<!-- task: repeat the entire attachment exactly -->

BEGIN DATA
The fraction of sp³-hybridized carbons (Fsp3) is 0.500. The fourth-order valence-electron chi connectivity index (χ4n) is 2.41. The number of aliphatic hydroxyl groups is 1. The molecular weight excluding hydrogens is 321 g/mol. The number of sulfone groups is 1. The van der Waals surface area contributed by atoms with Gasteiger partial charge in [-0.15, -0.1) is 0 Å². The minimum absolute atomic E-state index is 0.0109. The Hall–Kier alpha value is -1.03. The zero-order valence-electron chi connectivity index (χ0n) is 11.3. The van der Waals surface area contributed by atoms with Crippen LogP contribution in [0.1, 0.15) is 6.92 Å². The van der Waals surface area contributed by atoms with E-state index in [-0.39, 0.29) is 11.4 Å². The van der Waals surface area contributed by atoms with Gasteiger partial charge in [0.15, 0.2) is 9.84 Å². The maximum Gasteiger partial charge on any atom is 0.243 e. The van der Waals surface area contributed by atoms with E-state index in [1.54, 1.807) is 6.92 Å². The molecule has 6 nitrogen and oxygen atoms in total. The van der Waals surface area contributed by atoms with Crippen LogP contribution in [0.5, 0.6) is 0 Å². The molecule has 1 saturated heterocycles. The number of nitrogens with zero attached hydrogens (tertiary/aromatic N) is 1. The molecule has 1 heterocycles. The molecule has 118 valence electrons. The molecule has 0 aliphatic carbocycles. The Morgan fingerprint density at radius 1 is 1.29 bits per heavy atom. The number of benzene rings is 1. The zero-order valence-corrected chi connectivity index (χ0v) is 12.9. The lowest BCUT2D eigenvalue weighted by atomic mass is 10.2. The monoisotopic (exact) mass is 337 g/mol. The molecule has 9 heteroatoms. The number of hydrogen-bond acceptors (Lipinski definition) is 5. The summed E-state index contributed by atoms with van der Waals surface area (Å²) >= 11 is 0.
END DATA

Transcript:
The fraction of sp³-hybridized carbons (Fsp3) is 0.500. The fourth-order valence-electron chi connectivity index (χ4n) is 2.41. The number of aliphatic hydroxyl groups is 1. The molecular weight excluding hydrogens is 321 g/mol. The number of sulfone groups is 1. The van der Waals surface area contributed by atoms with Gasteiger partial charge in [-0.15, -0.1) is 0 Å². The minimum absolute atomic E-state index is 0.0109. The Hall–Kier alpha value is -1.03. The zero-order valence-electron chi connectivity index (χ0n) is 11.3. The van der Waals surface area contributed by atoms with Crippen LogP contribution in [0.1, 0.15) is 6.92 Å². The van der Waals surface area contributed by atoms with E-state index in [-0.39, 0.29) is 11.4 Å². The van der Waals surface area contributed by atoms with Gasteiger partial charge in [0.15, 0.2) is 9.84 Å². The maximum Gasteiger partial charge on any atom is 0.243 e. The van der Waals surface area contributed by atoms with E-state index in [1.54, 1.807) is 6.92 Å². The molecule has 6 nitrogen and oxygen atoms in total. The van der Waals surface area contributed by atoms with Crippen LogP contribution in [0.5, 0.6) is 0 Å². The molecule has 1 saturated heterocycles. The number of nitrogens with zero attached hydrogens (tertiary/aromatic N) is 1. The molecule has 1 heterocycles. The molecule has 118 valence electrons. The molecule has 0 aliphatic carbocycles. The Morgan fingerprint density at radius 1 is 1.29 bits per heavy atom. The number of benzene rings is 1. The zero-order valence-corrected chi connectivity index (χ0v) is 12.9. The lowest BCUT2D eigenvalue weighted by atomic mass is 10.2. The monoisotopic (exact) mass is 337 g/mol. The molecule has 9 heteroatoms. The number of hydrogen-bond acceptors (Lipinski definition) is 5. The summed E-state index contributed by atoms with van der Waals surface area (Å²) >= 11 is 0.